This is from a long time ago. For reference, that’s my daughter, and she’s a junior in college now. I believe this is about a year before I got sick and everything unraveled.
I’m staring at this photo and thinking about what I didn’t know then about what was to come. I’m also thinking about how relatively unscathed I was then. Sure, I had experienced life’s ups and downs just like everybody else, but at that point, I was moving through life with relative ease. I was fit and healthy and fully alive. I laughed a lot. My GI tract still worked properly and I was not yet emotionally gutted.
I’m sure I enjoyed all that ease, but I probably didn’t savor it enough. I simply took it for granted that my life would continue on that same trajectory.
Right now, I’m thinking about how scary and dark it got inside my head when my health fell apart. And I’m thinking about how, when this photo was taken, my mind and body were blissfully free of all that darkness.
I’m just smiling. I was happy. My life was defined by living not by fighting to survive, as would soon be the case.
I have spent most of the past eleven years in survival mode, trying to overcome the devastating physical and emotional wreckage of chronic lyme disease and mold illness.
I’ve done my best to stay optimistic and hopeful. I tried hard every day to help myself heal. And at a certain point, I let go of the endgame and focused solely on my effort. Which is not the same as giving up. No. It’s a radical acceptance of what I can control and what I can’t. I can control my attitudes and my actions, but I can’t control what they do and don’t add up to.
Well guess what? After all these years, my efforts have added up to something. I’ve had periods where I’ve felt improvement, but they were always short lived. Now, for the first time, I have the confidence to say right out loud that I’m turning a corner. Unless you live with chronic illness, you have no way of comprehending what a bold statement that is. To finally have the conviction the light at the tunnel is not a train not something I’ve come by lightly.
How did this happen? The biggest thing that’s changed is the fact I’m finally fighting the totality of my problem. I’ve been sick for eleven years, but I’ve only known I have Lyme AND mold for about a year and a half. Which is another way of saying I’ve only been addressing part of my problem for most of the time I’ve been sick. (I’m not bitter about that, if you’re wondering. Yes, several doctors missed the mold, but it’s not like they did that on purpose. They did their best to help me).
As I replay the tape, I’ve discovered I’ve been living in houses with mold for most of my life, until very recently. You may recall, my doctor discovered I have a genetic defect that prevents my immune system from being very effective at clearing mold, so I’ve been collecting it all these years. He believes my body was somehow getting by until I suffered a bout of acute lyme which turned into chronic lyme, which lit the match for CIRS (mold illness), which set off a cascade of inflammation that had devastating consequences on my GI tract, resilience, brain function, and mental health.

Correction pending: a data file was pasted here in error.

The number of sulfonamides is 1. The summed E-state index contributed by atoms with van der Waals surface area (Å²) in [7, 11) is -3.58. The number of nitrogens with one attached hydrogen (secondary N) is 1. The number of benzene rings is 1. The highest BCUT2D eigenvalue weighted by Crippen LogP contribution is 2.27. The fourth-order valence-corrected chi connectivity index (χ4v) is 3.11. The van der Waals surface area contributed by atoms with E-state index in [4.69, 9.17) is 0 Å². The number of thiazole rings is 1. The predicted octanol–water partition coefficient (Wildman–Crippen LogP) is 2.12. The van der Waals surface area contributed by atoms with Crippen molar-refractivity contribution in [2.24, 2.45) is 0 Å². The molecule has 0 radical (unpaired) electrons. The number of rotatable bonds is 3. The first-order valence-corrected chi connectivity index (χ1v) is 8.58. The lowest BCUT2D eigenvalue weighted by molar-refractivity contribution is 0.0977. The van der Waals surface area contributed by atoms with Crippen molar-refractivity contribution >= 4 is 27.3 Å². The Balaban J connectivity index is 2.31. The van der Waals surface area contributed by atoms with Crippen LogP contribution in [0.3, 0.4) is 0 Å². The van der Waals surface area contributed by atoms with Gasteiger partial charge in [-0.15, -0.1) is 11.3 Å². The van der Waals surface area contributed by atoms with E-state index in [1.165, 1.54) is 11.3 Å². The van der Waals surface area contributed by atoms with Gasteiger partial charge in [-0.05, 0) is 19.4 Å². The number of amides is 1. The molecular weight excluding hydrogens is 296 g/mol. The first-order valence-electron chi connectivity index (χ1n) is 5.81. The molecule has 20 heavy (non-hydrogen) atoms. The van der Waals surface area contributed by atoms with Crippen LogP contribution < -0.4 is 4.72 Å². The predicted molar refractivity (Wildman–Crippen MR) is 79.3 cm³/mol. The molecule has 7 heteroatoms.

So, that’s what happened. And that’s why I haven’t been able to recover in spite of years of copious interventions.
I finally started turning a corner when my husband doubled, no tripled down on making our house safe for me. Keeping a house mold safe requires tremendous diligence, and my husband continuously walks the perimeter making sure there is nothing in this house or our cars that will harm me.
My clean home, combined with adding new detox therapies like the infrared sauna and several supplements, and discontinuing treatments that were giving me intolerable side effects, have made a world of difference.
I’d say my energy has doubled over the past few months. My anxiety has decreased tremendously, and my GI symptoms have lessened, although there is still much work to do here.
I also still have work to do in the brain area as well. It’s still much more difficult for me to concentrate than it used to be, and I have much more difficulty assimilating new information than I used to. These are both very common symptoms of mold illness.
But here’s the most important thing. Aside from any symptom I may or may not be having, I have started to engage in life again. I’ve started making plans. I am laughing more, and my husband says my personality is returning.
In the past, I’d try to talk myself into engaging in life because I thought it might help me feel better. But here’s the thing. Now, I’m engaging in life because it seems like fun. I’m not forcing myself to do it. It’s just happening. And it’s happening because I’m feeling better.
In fact, in the past few weeks, three different people have told me I look and sound healthier and more energetic.
Am I anywhere close to the way I was in that photo? Absolutely not. But for the first time in so, so long, I can remember what it feels like to be that way.
And that’s a start. A blessed, blessed start.